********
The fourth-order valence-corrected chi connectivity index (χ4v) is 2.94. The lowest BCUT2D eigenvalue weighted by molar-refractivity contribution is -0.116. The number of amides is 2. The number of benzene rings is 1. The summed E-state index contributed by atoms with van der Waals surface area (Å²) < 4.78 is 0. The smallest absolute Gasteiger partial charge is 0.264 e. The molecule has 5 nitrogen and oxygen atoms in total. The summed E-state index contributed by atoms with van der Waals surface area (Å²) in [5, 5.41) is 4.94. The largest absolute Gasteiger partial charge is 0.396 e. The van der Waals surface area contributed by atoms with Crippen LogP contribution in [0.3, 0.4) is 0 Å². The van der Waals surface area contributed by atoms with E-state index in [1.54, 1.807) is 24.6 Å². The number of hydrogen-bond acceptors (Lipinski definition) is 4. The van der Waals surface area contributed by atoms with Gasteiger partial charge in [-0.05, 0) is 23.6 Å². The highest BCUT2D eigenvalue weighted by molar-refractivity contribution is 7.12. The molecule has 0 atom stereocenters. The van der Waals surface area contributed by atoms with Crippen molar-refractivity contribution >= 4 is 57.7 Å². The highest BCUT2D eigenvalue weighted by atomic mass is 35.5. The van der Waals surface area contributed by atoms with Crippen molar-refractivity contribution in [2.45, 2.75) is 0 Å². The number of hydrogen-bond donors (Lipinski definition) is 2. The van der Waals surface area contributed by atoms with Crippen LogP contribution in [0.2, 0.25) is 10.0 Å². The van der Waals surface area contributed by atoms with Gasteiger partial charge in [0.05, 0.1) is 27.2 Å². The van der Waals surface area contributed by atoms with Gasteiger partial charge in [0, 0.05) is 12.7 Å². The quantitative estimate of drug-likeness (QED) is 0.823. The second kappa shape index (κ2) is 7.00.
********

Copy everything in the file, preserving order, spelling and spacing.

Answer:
The fourth-order valence-corrected chi connectivity index (χ4v) is 2.94. The lowest BCUT2D eigenvalue weighted by molar-refractivity contribution is -0.116. The number of amides is 2. The number of benzene rings is 1. The summed E-state index contributed by atoms with van der Waals surface area (Å²) < 4.78 is 0. The smallest absolute Gasteiger partial charge is 0.264 e. The molecule has 5 nitrogen and oxygen atoms in total. The summed E-state index contributed by atoms with van der Waals surface area (Å²) in [5, 5.41) is 4.94. The largest absolute Gasteiger partial charge is 0.396 e. The van der Waals surface area contributed by atoms with Crippen LogP contribution in [0.3, 0.4) is 0 Å². The van der Waals surface area contributed by atoms with E-state index in [1.54, 1.807) is 24.6 Å². The number of hydrogen-bond acceptors (Lipinski definition) is 4. The van der Waals surface area contributed by atoms with Gasteiger partial charge in [-0.05, 0) is 23.6 Å². The highest BCUT2D eigenvalue weighted by molar-refractivity contribution is 7.12. The molecule has 0 atom stereocenters. The van der Waals surface area contributed by atoms with Crippen molar-refractivity contribution >= 4 is 57.7 Å². The highest BCUT2D eigenvalue weighted by atomic mass is 35.5. The van der Waals surface area contributed by atoms with Crippen molar-refractivity contribution in [2.45, 2.75) is 0 Å². The number of hydrogen-bond donors (Lipinski definition) is 2. The van der Waals surface area contributed by atoms with Crippen LogP contribution in [0.2, 0.25) is 10.0 Å². The van der Waals surface area contributed by atoms with Gasteiger partial charge in [0.05, 0.1) is 27.2 Å². The van der Waals surface area contributed by atoms with Gasteiger partial charge in [0, 0.05) is 12.7 Å². The quantitative estimate of drug-likeness (QED) is 0.823. The second kappa shape index (κ2) is 7.00.